• The American Red Cross. Using your cell phone, you can text-message donations of $10 to the agency. Text the letters REDCROSS to 90999 to make the $10 donation, or visit the organization's website.
  • The International Medical Corps is putting together relief teams, as well as supplies. The organization is in "contact with partners in Japan and other affected countries to assess needs and coordinate our activities,” said Nancy Aossey, IMC president, on its website. You can donate here. Or, you can text MED to 80888 to donate $10 to emergency relief efforts.
  • Doctors Without Borders, an international group, already has teams working in Japan. The groups notes it is "drawing on unrestricted donations" given to it to fund its efforts, and "we are not accepting donations specifically earmarked for the recovery efforts in Japan. We greatly appreciate your generosity and encourage your support of our work. We will continue to post updates on our homepage, Facebook and Twitter as new information becomes available." To donate, call 1-888-392-0392.
  • Habitat for Humanity; donations accepted at website, or phone donations can be made by calling 1-800-HABITAT.
  • The U.S. Fund for UNICEF is raising funds to help children in Japan. Donations accepted at website, or by calling 1-800-367-5437.
  • AmeriCares has dispatched a disaster relief expert to the region to assess the health care needs and is prepared to send medicines, medical supplies and humanitarian aid as necessary. Phone number for donations: 203-658-9500.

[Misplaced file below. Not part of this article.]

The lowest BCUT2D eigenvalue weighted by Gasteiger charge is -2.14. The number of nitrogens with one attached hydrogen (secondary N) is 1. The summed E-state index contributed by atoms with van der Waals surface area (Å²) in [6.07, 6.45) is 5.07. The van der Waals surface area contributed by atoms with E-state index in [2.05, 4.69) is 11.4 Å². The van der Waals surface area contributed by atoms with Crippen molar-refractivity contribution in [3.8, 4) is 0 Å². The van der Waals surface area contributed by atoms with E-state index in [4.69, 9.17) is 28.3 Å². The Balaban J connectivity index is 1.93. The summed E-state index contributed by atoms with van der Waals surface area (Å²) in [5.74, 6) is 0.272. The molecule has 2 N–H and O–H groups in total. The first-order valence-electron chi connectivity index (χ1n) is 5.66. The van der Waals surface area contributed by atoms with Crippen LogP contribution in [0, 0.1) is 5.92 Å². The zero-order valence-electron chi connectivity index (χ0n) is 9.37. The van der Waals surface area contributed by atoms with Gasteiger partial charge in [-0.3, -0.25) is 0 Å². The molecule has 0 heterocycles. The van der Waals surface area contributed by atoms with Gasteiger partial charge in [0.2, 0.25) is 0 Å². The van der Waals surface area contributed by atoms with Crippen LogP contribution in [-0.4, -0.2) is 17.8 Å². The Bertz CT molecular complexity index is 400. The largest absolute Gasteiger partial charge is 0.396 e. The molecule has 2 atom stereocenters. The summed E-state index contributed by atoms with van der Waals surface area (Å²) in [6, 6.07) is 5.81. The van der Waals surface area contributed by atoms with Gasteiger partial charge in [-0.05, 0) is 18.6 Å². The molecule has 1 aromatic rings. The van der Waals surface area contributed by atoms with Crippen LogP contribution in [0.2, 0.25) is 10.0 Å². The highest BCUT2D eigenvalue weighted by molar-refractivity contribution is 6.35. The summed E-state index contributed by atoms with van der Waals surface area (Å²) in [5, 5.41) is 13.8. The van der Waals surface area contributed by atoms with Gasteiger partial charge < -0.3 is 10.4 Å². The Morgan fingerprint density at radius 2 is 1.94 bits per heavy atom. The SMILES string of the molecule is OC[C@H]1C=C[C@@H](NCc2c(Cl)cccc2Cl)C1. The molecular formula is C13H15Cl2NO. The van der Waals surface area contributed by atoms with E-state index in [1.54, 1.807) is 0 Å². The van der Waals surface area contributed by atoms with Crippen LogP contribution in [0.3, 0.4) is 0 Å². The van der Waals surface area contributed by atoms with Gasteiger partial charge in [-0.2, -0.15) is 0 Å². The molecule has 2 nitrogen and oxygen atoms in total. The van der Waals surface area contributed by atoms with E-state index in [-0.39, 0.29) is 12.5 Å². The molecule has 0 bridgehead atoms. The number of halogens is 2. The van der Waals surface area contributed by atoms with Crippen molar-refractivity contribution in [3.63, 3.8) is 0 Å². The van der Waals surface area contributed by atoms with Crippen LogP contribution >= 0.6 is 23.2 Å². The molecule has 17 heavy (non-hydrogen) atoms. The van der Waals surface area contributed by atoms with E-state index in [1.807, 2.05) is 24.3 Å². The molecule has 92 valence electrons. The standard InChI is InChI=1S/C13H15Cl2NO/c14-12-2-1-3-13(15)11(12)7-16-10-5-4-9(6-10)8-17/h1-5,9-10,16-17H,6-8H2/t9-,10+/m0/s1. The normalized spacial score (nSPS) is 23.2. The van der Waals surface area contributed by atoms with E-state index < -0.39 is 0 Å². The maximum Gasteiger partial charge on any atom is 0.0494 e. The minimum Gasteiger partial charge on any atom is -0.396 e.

• International Rescue Committee, based in New York; Phone donations to: 1-877-733-8433. The organization is "dispatching IRC relief experts from our Thailand program to Japan to see how we can assist Japanese authorities in responding to the earthquake/tsunami disaster. We recognize Japan’s significant emergency response expertise, but will offer direct technical assistance and other emergency support."
  • Buddhist Tzu Chi Foundation, based in San Dimas, Calif., "has activated its Disaster Coordination Center in Tokyo ... Right now, Tzu Chi offices in Tokyo and Osaka, Japan sustained minor damages," but the two offices are open as service centers. To donate by phone, call 1-888-989-8244.

11 March 2011

Look at this dot!

Apparently this has been making the rounds through a torturous route, I found it at Bad Astronomy.  I just had to share.

If you don’t get it, you may, or may not, need to watch more TV. As well as this:

10 March 2011

The Cosmic Perspective

I saw this on one of the forums I frequent, and found it to be a wonderful perspective: